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I am writing my CV in LaTeX. I am using biblatex and want my name (and only my name) to be bold for every reference. Is there a magic way to do this?

A similar question Make one author's name bold every time it shows up in the bibliography was asked, but that answer used BibTeX. While I use the BibTeX backend, I use biblatex.

Any suggestions?

share|improve this question
4  
See: tex.stackexchange.com/questions/44200/… -- Of course this only one suggestion. You can also use DeclareSourcemap-- see for example here: tex.stackexchange.com/questions/62779/… – Marco Daniel Sep 19 '12 at 5:09
    
For my own CV, I use \mkbibbold. So the author field looks like this: author={A. Lastname, \mkbibbold{Your name}, A. Lastname} You should use biber though. – rowman Sep 19 '12 at 19:10
up vote 39 down vote accepted

You can patch the name:last, name:first-last and name:last-first macros defined in biblatex.def. These are used by all of the default name formatting directives and take four arguments:

{<last name>}{<first name>}{<name prefix>}{<name affix>}

or

{<last name>}{<first name (initials)>}{<name prefix>}{<name affix>}

In the following we match only on the first and last name parts.

\documentclass{article}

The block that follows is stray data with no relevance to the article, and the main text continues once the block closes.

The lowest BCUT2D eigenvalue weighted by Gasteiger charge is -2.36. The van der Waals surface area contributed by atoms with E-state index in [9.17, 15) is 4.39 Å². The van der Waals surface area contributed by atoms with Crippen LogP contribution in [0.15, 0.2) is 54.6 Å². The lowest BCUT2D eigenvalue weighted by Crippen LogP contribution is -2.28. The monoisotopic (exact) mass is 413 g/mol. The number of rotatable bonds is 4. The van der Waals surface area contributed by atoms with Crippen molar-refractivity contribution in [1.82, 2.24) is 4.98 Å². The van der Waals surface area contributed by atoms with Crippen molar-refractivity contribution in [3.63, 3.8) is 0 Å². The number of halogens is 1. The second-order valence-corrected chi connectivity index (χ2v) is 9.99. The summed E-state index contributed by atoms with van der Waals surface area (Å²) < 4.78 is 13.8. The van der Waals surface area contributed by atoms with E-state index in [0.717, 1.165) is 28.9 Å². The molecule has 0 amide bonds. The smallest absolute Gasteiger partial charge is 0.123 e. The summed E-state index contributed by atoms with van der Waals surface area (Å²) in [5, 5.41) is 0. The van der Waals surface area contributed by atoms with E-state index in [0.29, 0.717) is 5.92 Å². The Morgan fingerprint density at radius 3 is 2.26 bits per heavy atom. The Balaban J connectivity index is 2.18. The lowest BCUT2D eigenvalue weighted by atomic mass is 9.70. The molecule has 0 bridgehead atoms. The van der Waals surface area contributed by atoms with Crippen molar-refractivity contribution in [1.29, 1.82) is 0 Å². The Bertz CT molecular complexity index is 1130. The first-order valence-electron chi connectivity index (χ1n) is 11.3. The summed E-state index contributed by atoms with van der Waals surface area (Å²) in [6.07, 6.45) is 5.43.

\usepackage{biblatex}
\usepackage{xpatch}% or use http://tex.stackexchange.com/a/40705

\newbibmacro*{name:bold}[2]{%
  \def\do##1{\ifstrequal{#1, #2}{##1}{\bfseries\listbreak}{}}%
  \dolistloop{\boldnames}}
\newcommand*{\boldnames}{}

\xpretobibmacro{name:last}{\begingroup\usebibmacro{name:bold}{#1}{#2}}{}{}
\xpretobibmacro{name:first-last}{\begingroup\usebibmacro{name:bold}{#1}{#2}}{}{}
\xpretobibmacro{name:last-first}{\begingroup\usebibmacro{name:bold}{#1}{#2}}{}{}
\xpretobibmacro{name:delim}{\begingroup\normalfont}{}{}

\xapptobibmacro{name:last}{\endgroup}{}{}
\xapptobibmacro{name:first-last}{\endgroup}{}{}
\xapptobibmacro{name:last-first}{\endgroup}{}{}
\xapptobibmacro{name:delim}{\endgroup}{}{}

% just for demonstration
\ExecuteBibliographyOptions{maxnames=99,firstinits}
\DeclareNameAlias{default}{last-first/first-last}

\addbibresource{biblatex-examples.bib}
\forcsvlist{\listadd\boldnames}
  {{Herrmann, Wolfgang~A.}, {Herrmann, W.~A.}, {Herrmann, Wolfgang\bibnamedelima A.},
   {Herrmann, W\bibinitperiod\bibinitdelim A\bibinitperiod}}

\setlength{\parindent}{0pt}
\setlength{\parskip}{\baselineskip}
\begin{document}
\fullcite{herrmann}

\forcsvlist{\listadd\boldnames}
  {{{\"O}fele, Karl}, {{\"O}fele, K.}, {{\"O}fele, K\bibinitperiod}}
\fullcite{herrmann}

\renewcommand*{\boldnames}{}
\forcsvlist{\listadd\boldnames}
  {{Hoffmann, Stephan~D.}, {Hoffmann, S.~D.}, {Hoffmann, Stephan\bibnamedelima D.},